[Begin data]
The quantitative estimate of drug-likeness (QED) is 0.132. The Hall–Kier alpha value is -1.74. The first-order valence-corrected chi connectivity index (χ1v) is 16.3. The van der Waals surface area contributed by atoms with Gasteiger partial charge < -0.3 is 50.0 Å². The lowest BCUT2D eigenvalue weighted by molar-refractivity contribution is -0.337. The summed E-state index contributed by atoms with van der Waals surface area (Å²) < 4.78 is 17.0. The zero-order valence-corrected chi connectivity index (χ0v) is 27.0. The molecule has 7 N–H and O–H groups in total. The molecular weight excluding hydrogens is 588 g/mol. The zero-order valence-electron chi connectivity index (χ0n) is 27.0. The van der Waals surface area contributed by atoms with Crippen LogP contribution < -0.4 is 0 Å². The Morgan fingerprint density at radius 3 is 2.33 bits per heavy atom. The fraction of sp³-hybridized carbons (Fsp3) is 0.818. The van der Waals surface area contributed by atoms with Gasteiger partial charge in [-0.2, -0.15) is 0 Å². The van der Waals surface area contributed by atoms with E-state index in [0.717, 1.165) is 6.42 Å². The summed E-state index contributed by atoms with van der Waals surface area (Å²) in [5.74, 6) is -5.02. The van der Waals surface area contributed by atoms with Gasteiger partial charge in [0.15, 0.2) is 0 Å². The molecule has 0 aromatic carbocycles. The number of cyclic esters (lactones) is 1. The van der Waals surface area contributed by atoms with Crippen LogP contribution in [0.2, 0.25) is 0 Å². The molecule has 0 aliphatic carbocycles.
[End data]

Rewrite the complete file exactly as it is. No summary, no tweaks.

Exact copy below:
The quantitative estimate of drug-likeness (QED) is 0.132. The Hall–Kier alpha value is -1.74. The first-order valence-corrected chi connectivity index (χ1v) is 16.3. The van der Waals surface area contributed by atoms with Gasteiger partial charge < -0.3 is 50.0 Å². The lowest BCUT2D eigenvalue weighted by molar-refractivity contribution is -0.337. The summed E-state index contributed by atoms with van der Waals surface area (Å²) < 4.78 is 17.0. The zero-order valence-corrected chi connectivity index (χ0v) is 27.0. The molecule has 7 N–H and O–H groups in total. The molecular weight excluding hydrogens is 588 g/mol. The zero-order valence-electron chi connectivity index (χ0n) is 27.0. The van der Waals surface area contributed by atoms with Crippen LogP contribution < -0.4 is 0 Å². The Morgan fingerprint density at radius 3 is 2.33 bits per heavy atom. The fraction of sp³-hybridized carbons (Fsp3) is 0.818. The van der Waals surface area contributed by atoms with Gasteiger partial charge in [-0.2, -0.15) is 0 Å². The van der Waals surface area contributed by atoms with E-state index in [0.717, 1.165) is 6.42 Å². The summed E-state index contributed by atoms with van der Waals surface area (Å²) in [5.74, 6) is -5.02. The van der Waals surface area contributed by atoms with Gasteiger partial charge in [0.15, 0.2) is 0 Å². The molecule has 0 aromatic carbocycles. The number of cyclic esters (lactones) is 1. The van der Waals surface area contributed by atoms with Crippen LogP contribution in [0.2, 0.25) is 0 Å². The molecule has 0 aliphatic carbocycles.